Consumer understanding of ‘processed foods’ needs to expand to take into account healthier products being introduced by industry, according to a presentation at the American Dietetic Association conference in Boston.
The concept of ‘food processing’ has come in for increasing criticism from diverse quarters, but Dr. Marilyn Schorin, principal of Schorin Strategies, and Melissa Musiker, director of science policy, nutrition and health at the Grocery Manufacturers Association, outlined why they think such criticism of processed foods may often be unjustified, in a presentation entitled “Packaged Food Gets a Makeover: Better Fat, Less Salt, Lower Sugar”.
Schorin gave an overview of the role of food processing in improving food safety and food preservation, as well as in meeting some of the challenges posed by demand for healthier products.
In baked goods, for example, fat coats gluten molecules giving a tender texture; sugar is important for browning; and salt modulates yeast, she said. But food industry innovations have found ways around these issues. Low- and no-calorie sweeteners that can be heated, for example, such as stevia and sucralose, “can reduce caloric intake.”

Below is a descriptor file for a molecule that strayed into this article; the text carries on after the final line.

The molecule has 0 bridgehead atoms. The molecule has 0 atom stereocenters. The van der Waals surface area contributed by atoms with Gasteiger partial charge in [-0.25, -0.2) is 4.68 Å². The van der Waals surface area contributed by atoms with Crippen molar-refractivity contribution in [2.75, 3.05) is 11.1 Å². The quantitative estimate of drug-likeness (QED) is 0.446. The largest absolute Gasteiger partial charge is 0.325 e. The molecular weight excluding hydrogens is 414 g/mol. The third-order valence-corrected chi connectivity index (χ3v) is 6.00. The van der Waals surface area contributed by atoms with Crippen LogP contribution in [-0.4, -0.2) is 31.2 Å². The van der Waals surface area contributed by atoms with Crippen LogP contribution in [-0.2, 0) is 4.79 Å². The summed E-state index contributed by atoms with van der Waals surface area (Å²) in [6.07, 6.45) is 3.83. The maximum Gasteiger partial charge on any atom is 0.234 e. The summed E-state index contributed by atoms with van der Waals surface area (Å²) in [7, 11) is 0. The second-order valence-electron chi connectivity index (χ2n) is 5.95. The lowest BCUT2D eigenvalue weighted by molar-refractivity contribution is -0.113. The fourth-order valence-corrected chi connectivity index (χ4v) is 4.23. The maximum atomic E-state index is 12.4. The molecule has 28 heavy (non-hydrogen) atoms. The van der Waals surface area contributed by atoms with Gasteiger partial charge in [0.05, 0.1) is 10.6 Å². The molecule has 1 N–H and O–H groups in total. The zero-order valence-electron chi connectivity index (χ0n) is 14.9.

Schorin highlighted advances in soybean plant science to alter their oil composition, thereby helping to phase trans fats out of the food supply.
“The food industry has been looking for oils that provide this good flavor profile, extended shelf life, healthy nutritional profile, year-long supply and affordability,” she said.
The GMA’s Melissa Musiker also highlighted ways in which the food industry has aimed to keep pace with consumer demands.
“Taste is king, followed very closely by price. But we are beginning to see healthfulness starting to eclipse convenience as a priority for consumers and this is a big change,” she said, citing a recent International Food Information Council survey. “…Trans fat reduction has been a major public health success.”
Musiker said that consumer demand for reformulated products is clear, and the current business environment is “hyper-competitive”, helping to encourage innovation.
“Companies are competing on nutrition,” she said.